A study by the Central Water Commission (CWC), New Delhi, has concluded that the flood in Kerala was due to severe storm occurrences and the release from reservoirs had only a minor role in flood augmentation.
The report, which was prepared by the Hydrology (South) Directorate, Hydrological Studies Organisation of the CWC, stated that the flood was due to severe storm occurrences during August 8 to 9 and 15 to 17.
“The storm of August 15 to 17 resulted in heavy flooding in Periyar, Pampa, Chalakudy and Bharatapuzha sub-basins of Kerala. The rainfall during August 15 to 17 was almost comparable to the historical July 16 to 18, 1924 rainfall of Kerala, particularly in the Periyar, Pampa, Chalakudy and Bharatapuzha sub-basins,” according to the report released on Monday.
N.N. Rai, CWC’s Director, Hydrology (South), said that the report had been submitted before the Union and Kerala governments.
The report had found that the Idukki reservoir absorbed a flood volume of about 60 MCM (million cubic meters) during August 15 to 17. Even, with the 75% filled reservoir conditions, the current flood could have not been mitigated as one day rainfall in majority of the area was more than 200 mm and severe rainfall continued for 3 to 4 days.
The released volume from the reservoirs was almost similar to inflow volumes, it said.
The Commission found that the absence of appreciable storage reservoirs in the upstream of Pampa, Manimala, Meenachil and Achenkovil rivers along with the shrinkage of carrying capacity of Vembanad Lake and reduction in the capacity of Thottappally spillway worsened the flooding in the Kuttanad region.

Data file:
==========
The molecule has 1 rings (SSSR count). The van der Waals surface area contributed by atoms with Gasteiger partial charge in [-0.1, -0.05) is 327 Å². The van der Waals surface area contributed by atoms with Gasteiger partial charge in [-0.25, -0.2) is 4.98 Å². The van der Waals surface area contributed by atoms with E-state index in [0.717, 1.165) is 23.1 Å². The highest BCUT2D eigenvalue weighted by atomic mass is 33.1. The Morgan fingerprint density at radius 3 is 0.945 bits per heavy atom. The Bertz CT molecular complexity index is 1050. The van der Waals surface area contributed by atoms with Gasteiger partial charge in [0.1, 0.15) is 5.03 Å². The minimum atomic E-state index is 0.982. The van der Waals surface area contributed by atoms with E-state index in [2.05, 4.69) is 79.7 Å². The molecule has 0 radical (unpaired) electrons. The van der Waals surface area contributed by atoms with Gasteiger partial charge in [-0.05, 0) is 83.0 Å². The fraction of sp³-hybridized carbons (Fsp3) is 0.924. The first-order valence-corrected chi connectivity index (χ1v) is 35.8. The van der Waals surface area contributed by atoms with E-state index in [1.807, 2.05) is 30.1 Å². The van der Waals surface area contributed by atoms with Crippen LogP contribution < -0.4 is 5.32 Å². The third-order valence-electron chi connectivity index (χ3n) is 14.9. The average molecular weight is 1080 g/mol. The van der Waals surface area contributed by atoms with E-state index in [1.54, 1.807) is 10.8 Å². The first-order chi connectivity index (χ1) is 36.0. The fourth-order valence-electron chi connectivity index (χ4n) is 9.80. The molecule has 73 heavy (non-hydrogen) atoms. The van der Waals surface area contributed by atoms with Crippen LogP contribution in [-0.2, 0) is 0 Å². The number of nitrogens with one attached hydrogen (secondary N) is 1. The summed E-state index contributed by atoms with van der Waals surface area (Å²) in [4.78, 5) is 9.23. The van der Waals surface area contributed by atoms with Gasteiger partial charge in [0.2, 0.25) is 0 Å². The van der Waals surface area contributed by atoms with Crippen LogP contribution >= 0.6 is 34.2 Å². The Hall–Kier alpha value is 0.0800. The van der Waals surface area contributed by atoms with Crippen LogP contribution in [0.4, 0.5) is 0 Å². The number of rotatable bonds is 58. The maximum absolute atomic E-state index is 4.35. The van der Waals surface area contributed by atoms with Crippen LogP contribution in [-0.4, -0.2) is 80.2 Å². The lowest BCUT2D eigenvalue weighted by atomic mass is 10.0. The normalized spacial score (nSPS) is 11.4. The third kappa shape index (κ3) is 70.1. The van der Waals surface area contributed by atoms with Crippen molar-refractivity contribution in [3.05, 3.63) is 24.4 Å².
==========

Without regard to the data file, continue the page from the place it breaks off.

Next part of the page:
The study findings revealed that the dams in Kerala neither added to the flood nor helped in reduction of flood, as most of the dams were already at the full reservoir level or very close to it on August 14 due to more than normal rainfall in the months of June to July.
The study has recommended review of the rule curves of all reservoirs in Kerala. “The rule curves need to be formulated for both conservation as well operations during the flood, particularly for the reservoirs having the live storage capacity of more than 200 MCM in order to create some dynamic flood cushion for moderating the floods of lower return periods particularly in the early period of monsoon,” it said.
For efficient discharge of flood runoff from Vembanad Lake, the approach channels to Thottappally spillway and the passage of the Thaneermukkom barrage should be widened taking into considerations the lake hydrology, ecology, saline water intrusion etc based on scientific and engineering inputs.
The Commission has suggested that Kerala should explore the possibilities of creating suitable storage reservoirs, wherever feasible, for flood moderation and other multi-purpose uses in basins like the Periyar, Pampa and Achenkovil. The Poringalkuthu dam should be inspected by the Dam Safety Review Panel (DSRP) and the design flood, spillway capacity of the dam must be reviewed.